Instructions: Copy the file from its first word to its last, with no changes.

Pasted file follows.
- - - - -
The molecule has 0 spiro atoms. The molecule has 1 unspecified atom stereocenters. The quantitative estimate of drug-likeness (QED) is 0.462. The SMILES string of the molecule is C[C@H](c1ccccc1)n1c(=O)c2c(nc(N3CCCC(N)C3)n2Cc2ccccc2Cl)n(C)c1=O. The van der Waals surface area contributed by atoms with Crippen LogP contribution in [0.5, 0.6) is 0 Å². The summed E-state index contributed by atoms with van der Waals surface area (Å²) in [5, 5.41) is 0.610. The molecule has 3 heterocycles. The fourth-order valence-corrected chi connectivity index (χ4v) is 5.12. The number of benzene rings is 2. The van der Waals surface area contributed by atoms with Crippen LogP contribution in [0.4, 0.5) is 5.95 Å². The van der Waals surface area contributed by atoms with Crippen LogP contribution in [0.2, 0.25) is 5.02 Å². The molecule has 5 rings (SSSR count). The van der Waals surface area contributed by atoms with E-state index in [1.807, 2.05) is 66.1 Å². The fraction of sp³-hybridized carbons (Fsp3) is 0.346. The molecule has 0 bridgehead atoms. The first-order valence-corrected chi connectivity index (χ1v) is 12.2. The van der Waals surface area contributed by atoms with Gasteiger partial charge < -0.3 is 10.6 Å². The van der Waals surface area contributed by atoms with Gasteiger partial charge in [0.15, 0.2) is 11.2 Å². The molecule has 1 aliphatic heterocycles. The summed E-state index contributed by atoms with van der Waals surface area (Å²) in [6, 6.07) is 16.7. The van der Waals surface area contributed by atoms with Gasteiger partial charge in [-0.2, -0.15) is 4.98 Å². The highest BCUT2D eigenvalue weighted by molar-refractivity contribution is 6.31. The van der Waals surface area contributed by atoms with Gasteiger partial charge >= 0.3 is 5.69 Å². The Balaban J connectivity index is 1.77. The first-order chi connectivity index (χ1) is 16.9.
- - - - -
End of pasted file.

The molecule has 0 spiro atoms. The molecule has 1 unspecified atom stereocenters. The quantitative estimate of drug-likeness (QED) is 0.462. The SMILES string of the molecule is C[C@H](c1ccccc1)n1c(=O)c2c(nc(N3CCCC(N)C3)n2Cc2ccccc2Cl)n(C)c1=O. The van der Waals surface area contributed by atoms with Crippen LogP contribution in [0.5, 0.6) is 0 Å². The summed E-state index contributed by atoms with van der Waals surface area (Å²) in [5, 5.41) is 0.610. The molecule has 3 heterocycles. The fourth-order valence-corrected chi connectivity index (χ4v) is 5.12. The number of benzene rings is 2. The van der Waals surface area contributed by atoms with Crippen LogP contribution in [0.4, 0.5) is 5.95 Å². The van der Waals surface area contributed by atoms with Crippen LogP contribution in [0.2, 0.25) is 5.02 Å². The molecule has 5 rings (SSSR count). The van der Waals surface area contributed by atoms with E-state index in [1.807, 2.05) is 66.1 Å². The fraction of sp³-hybridized carbons (Fsp3) is 0.346. The molecule has 0 bridgehead atoms. The first-order valence-corrected chi connectivity index (χ1v) is 12.2. The van der Waals surface area contributed by atoms with Gasteiger partial charge < -0.3 is 10.6 Å². The van der Waals surface area contributed by atoms with Gasteiger partial charge in [0.15, 0.2) is 11.2 Å². The molecule has 1 aliphatic heterocycles. The summed E-state index contributed by atoms with van der Waals surface area (Å²) in [6, 6.07) is 16.7. The van der Waals surface area contributed by atoms with Gasteiger partial charge in [-0.2, -0.15) is 4.98 Å². The highest BCUT2D eigenvalue weighted by molar-refractivity contribution is 6.31. The van der Waals surface area contributed by atoms with Gasteiger partial charge >= 0.3 is 5.69 Å². The Balaban J connectivity index is 1.77. The first-order chi connectivity index (χ1) is 16.9.